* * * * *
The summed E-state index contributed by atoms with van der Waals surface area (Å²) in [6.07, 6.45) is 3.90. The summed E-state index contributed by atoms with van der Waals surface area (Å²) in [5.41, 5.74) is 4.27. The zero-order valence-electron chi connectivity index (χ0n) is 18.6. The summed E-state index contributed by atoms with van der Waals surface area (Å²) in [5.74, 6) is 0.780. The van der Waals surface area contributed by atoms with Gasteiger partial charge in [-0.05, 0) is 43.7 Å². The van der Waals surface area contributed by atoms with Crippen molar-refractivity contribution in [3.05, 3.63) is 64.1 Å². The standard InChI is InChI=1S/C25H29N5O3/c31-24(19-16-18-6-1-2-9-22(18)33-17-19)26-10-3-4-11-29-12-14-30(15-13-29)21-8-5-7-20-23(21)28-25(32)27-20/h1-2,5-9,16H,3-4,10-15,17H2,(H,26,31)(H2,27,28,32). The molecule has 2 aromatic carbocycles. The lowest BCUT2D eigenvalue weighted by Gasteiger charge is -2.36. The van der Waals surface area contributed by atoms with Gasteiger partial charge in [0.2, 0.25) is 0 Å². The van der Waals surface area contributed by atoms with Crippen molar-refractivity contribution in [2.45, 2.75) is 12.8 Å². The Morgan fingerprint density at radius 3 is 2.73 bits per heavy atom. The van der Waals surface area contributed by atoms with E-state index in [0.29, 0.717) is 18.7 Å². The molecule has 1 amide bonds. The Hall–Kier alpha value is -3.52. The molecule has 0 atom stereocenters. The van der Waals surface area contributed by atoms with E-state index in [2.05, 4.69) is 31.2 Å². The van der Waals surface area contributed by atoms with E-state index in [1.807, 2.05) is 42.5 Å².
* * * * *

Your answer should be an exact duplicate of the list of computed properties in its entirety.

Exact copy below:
The summed E-state index contributed by atoms with van der Waals surface area (Å²) in [6.07, 6.45) is 3.90. The summed E-state index contributed by atoms with van der Waals surface area (Å²) in [5.41, 5.74) is 4.27. The zero-order valence-electron chi connectivity index (χ0n) is 18.6. The summed E-state index contributed by atoms with van der Waals surface area (Å²) in [5.74, 6) is 0.780. The van der Waals surface area contributed by atoms with Gasteiger partial charge in [-0.05, 0) is 43.7 Å². The van der Waals surface area contributed by atoms with Crippen molar-refractivity contribution in [3.05, 3.63) is 64.1 Å². The standard InChI is InChI=1S/C25H29N5O3/c31-24(19-16-18-6-1-2-9-22(18)33-17-19)26-10-3-4-11-29-12-14-30(15-13-29)21-8-5-7-20-23(21)28-25(32)27-20/h1-2,5-9,16H,3-4,10-15,17H2,(H,26,31)(H2,27,28,32). The molecule has 2 aromatic carbocycles. The lowest BCUT2D eigenvalue weighted by Gasteiger charge is -2.36. The van der Waals surface area contributed by atoms with Gasteiger partial charge in [0.2, 0.25) is 0 Å². The van der Waals surface area contributed by atoms with Crippen molar-refractivity contribution in [2.45, 2.75) is 12.8 Å². The Morgan fingerprint density at radius 3 is 2.73 bits per heavy atom. The van der Waals surface area contributed by atoms with E-state index in [0.29, 0.717) is 18.7 Å². The molecule has 1 amide bonds. The Hall–Kier alpha value is -3.52. The molecule has 0 atom stereocenters. The van der Waals surface area contributed by atoms with E-state index in [2.05, 4.69) is 31.2 Å². The van der Waals surface area contributed by atoms with E-state index in [1.807, 2.05) is 42.5 Å².